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Android Person of the Year nominee: Andy Rubin

December 24, 2010 | by Chris Smith

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Andy Rubin, Google
VP of Engineering, Android
Nominated because: He is the founder of Android and responsible for all new Android additions

Andy Rubin, as many of you know, is the brainchild of the Android operating system and makes the list because of it. Mr. Rubin is the VP of Engineering at Google (responsible for all things Android) and was the former CEO of both Danger, Inc. and Android. He has had a super busy year with two iterations of the Android operating system under his belt, winning over the minds and hearts of more and more developers, and trying to make Android the be all to end all of mobile operating systems.

Rubin is a geek at heart; we all remember his rebuttal to Steve Jobs remark of Android not technically being an open system via Twitter:

“the definition of open: “mkdir android ; cd android ; repo init -u git://android.git.kernel.org/platform/manifest.git ; repo sync ; make”

To most, this is cryptic and not important, but to the faithful Android geeks, a rebuttal of this nature shows them that Rubin is the right person to be in charge of the world’s most popular install of Linux. Of course, Rubin has been criticized for not being entirely sincere when it comes to Android being open, as he as somewhat defended carriers and manufacturers locking down Android ROMs and installing bloatware. He has said that having an open source operating system allows for anyone to do what they will with the OS. That may be the case, but having a locked down OS with junk installed isn’t necessarily ideal and inspiring.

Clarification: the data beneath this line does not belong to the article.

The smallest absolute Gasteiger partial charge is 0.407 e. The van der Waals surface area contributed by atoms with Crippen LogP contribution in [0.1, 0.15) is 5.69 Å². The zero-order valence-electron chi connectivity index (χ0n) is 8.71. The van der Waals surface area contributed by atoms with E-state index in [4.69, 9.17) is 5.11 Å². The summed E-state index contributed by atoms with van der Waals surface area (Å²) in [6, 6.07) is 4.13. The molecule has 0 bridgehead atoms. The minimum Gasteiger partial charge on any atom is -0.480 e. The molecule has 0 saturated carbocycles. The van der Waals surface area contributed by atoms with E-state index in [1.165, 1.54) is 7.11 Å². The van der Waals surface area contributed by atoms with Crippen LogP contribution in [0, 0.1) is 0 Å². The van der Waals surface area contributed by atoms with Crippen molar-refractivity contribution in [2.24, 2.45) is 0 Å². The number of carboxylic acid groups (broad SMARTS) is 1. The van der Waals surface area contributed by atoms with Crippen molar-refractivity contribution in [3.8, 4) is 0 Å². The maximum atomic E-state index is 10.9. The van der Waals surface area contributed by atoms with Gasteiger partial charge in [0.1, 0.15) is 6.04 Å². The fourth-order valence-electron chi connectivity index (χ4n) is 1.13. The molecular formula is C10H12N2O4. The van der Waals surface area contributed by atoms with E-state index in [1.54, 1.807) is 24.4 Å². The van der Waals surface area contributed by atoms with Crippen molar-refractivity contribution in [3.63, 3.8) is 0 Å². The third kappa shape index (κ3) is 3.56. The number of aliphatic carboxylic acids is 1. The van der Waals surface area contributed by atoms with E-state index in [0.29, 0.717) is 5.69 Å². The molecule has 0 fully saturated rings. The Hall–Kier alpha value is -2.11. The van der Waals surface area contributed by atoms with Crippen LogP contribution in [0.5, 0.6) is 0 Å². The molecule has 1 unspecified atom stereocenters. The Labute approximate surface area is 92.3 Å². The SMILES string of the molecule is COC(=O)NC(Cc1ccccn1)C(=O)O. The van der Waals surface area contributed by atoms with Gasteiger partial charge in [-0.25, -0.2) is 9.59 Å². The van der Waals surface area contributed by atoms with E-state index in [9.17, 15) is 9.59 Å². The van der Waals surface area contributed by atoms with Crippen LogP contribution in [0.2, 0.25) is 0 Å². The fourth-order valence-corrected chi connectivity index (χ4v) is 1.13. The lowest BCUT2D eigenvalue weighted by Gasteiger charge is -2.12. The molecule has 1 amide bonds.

And of course like any good leader Mr. Rubin has back tracked on a few things this year. In January at All Things D at CES, Mr. Rubin spoke about how he didn’t “like two handed operations” on phones in response to why Android didn’t support multi-touch yet in the U.S. but did internationally. Of course, soon after these remarks multi-touch started to ship on all U.S. Android devices, showing that it was obviously wanted by consumers. Also, Rubin spoke of Android fragmentation earlier this year saying that “it was going to happen” no matter what, but Google would try to fight it by making more and more stock Android applications are “updateable” like Gmail and Google Maps are today.

The latest from Rubin has been giving the media a sneak peak of a coming Motorola Tablet running Android Honeycomb rumored to be available sometime in early 2011. This was unveiled nonchalantly during the D: Dive Into Mobile conference, showing that the man is so entrenched in Android that showing off a coveted device is nothing more than Monday in his eyes.

Rubin has had an interesting year – pushing development, advocating adoption, and helping shape the course of Android – and will continue to move the Android operating system forward into 2011. Even though some criticize Rubin for not making Android open enough, or allowing carriers to do whatever they want with the Android OS, one has to remember that this type of model is something that the world has not experienced in the mobile realm on such a wide scale. Android is a free, open, redistributable operating system that anyone can use in almost any product imaginable. Without visionaries like Mr. Rubin leading the cause, we would be in a much more closed ecosystem than we are today.

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This article is part of a series of profiles on the people who most-impacted Android in 2010. Read more about the Android Person of the Year series here.